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  • Australian developers re-architect government-focused CMS

    Australian web development shop PreviousNext is planning to release a significantly re-architected version of its aGov web platform before the end of the financial year.

  • Does your company run on open-source software? Join the (very large) club

    Every year, open-source software "eats" more of the business world.

  • Meet the new leader of Debian open source project

    Neil McGovern is the new leader of the Debian open source/free software project after defeating two rival contenders in a vote held among developers that closed on Wednesday. He takes over from Lucas Nussbaum, who did not seek re-election after two years at the helm.

  • govCMS to release its own Drupal distribution

    The government's govCMS project will make its own Drupal distribution publicly available for download, it announced today.

  • Will containers kill the virtual machine?

    Two years ago when Frank Macreery started Aptible to help companies host sensitive healthcare data in the cloud, as CTO he decided that containers would play a pivotal role in the company's operations.

  • Halogenics bets on Javascript, open source

    Melbourne-based software developer Halogenics is hoping within the next few months to have prototype versions of the next-generation of its Genotrack application.

  • Need to plumb Hadoop data lakes? This new tool can help

    Think Big on Monday took the wraps off its Dashboard Engine for Hadoop, which aims to make it easier for business users to extract insights from the vast lakes of data stored in Hadoop.

  • Canon XC10 4K camcorder has rotating grip

    Canon thinks a rotating grip will help entice amateur video buffs to spend around US$2,000 on its latest camcorder offering "ultra high definition" resolution of 3,840 by 2,160 pixels, also known as 4K.

  • Linux Australia breached, personal details leaked

    The open-source and free software user group Linux Australia said personal information for attendees of two conferences it hosts may have been leaked after malware was found on one of its servers.

  • The new struggles facing open source

    The early days of open source were fraught with religious animosities we feared would tear apart the movement: free software fundamentalists haggling with open source pragmatists over how many Apache licenses would fit on the head of a pin. But once commercial interests moved in to plunder for profit, the challenges faced by open source pivoted toward issues of control.

  • Would Microsoft ever open-source Windows?

    Once upon a time not so very long ago, Microsoft was widely considered the very antithesis of open-source software. Steve Ballmer called Linux "a cancer," and Bill Gates shared similar views about the open-source philosophy in general.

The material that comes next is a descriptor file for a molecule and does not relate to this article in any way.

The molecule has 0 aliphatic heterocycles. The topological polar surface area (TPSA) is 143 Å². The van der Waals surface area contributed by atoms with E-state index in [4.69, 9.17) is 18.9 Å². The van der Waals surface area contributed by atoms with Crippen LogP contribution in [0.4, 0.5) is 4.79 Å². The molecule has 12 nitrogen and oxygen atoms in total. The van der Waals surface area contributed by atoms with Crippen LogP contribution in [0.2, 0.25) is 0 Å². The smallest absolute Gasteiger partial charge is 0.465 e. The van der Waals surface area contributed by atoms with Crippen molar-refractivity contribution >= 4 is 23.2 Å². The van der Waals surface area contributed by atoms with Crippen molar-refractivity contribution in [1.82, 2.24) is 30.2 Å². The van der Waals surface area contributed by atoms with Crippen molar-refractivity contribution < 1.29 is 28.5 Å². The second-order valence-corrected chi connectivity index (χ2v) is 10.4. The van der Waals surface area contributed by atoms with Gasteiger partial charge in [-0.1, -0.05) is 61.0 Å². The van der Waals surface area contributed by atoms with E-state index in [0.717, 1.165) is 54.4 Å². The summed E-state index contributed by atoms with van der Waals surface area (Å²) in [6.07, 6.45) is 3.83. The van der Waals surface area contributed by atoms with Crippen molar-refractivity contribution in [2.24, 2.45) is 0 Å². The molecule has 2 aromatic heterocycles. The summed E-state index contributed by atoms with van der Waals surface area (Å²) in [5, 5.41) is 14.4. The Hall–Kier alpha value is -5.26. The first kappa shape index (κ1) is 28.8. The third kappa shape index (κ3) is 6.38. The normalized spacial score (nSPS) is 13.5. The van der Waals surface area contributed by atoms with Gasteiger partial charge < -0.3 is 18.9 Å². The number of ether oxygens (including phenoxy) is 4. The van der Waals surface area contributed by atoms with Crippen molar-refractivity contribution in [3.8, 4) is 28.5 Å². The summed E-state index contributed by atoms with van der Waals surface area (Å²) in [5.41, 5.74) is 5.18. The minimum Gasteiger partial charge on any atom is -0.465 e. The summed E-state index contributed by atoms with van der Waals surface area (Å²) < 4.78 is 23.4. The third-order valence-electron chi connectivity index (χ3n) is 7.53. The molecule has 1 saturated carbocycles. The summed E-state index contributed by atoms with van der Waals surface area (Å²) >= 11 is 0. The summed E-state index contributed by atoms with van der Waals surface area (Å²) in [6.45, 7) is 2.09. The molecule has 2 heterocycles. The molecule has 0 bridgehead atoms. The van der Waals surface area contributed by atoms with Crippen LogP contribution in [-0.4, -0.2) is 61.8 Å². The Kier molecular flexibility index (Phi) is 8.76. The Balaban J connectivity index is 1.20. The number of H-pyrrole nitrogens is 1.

• Over 100,000 devices can be used to amplify DDoS attacks via multicast DNS

    Over 100,000 devices have a misconfigured service called multicast DNS that accepts requests from the Internet and can potentially be abused to amplify distributed denial-of-service (DDoS) attacks.

  • Thousands call on Congress to overturn net neutrality rules

    Opponents of the U.S. Federal Communications Commission's new net neutrality rules aren't giving up, with a conservative advocacy group saying it has collected more than 540,000 signatures on a petition asking Congress to overturn the agency's action.

  • SDN management battle: TAPs vs. network packet brokers

    Network management is a sticky issue when it comes to implementing software-defined networks and network virtualization.

  • India backs open source software for e-governance projects

    India has said it will use open source software in all e-governance projects, though it did not rule out the use of proprietary software to meet specialized requirements.

  • Google Cloud Launcher deploys VM-based apps in a snap

    Google's latest enhancement to Cloud Platform is not a new feature but a repackaging of an existing innovation. But it's a downright useful offering all the same.

  • An SDN vulnerability forced OpenDaylight to focus on security

    Open-source software projects are often well intended, but security can take a back seat to making the code work.

  • Database pioneer Stonebraker rocks $1M "Nobel Prize in Computing"

    Michael Stonebraker, whose database software breakthroughs helped to tame information overload long before we referred to it as big data, is the recipient of the 2014 ACM A.M. Turing Award, a.k.a. the "Nobel Prize in Computing."

  • Cloud threatening software freedom, advocate says

    The public cloud increasingly is isolating users from the actual computing that they're doing, threatening their control over the process and posing a danger to software freedom, said academic and former Debian project leader Stefano Zacchiroli on Sunday at LibrePlanet 2015.

  • Stallman joins the Internet, talks net neutrality, patents and more

    According to Richard Stallman, godfather of the free software movement, Facebook is a "monstrous surveillance engine," tech companies working for patent reform aren't going nearly far enough, and parents must lobby their children's schools to keep data private and provide free software alternatives.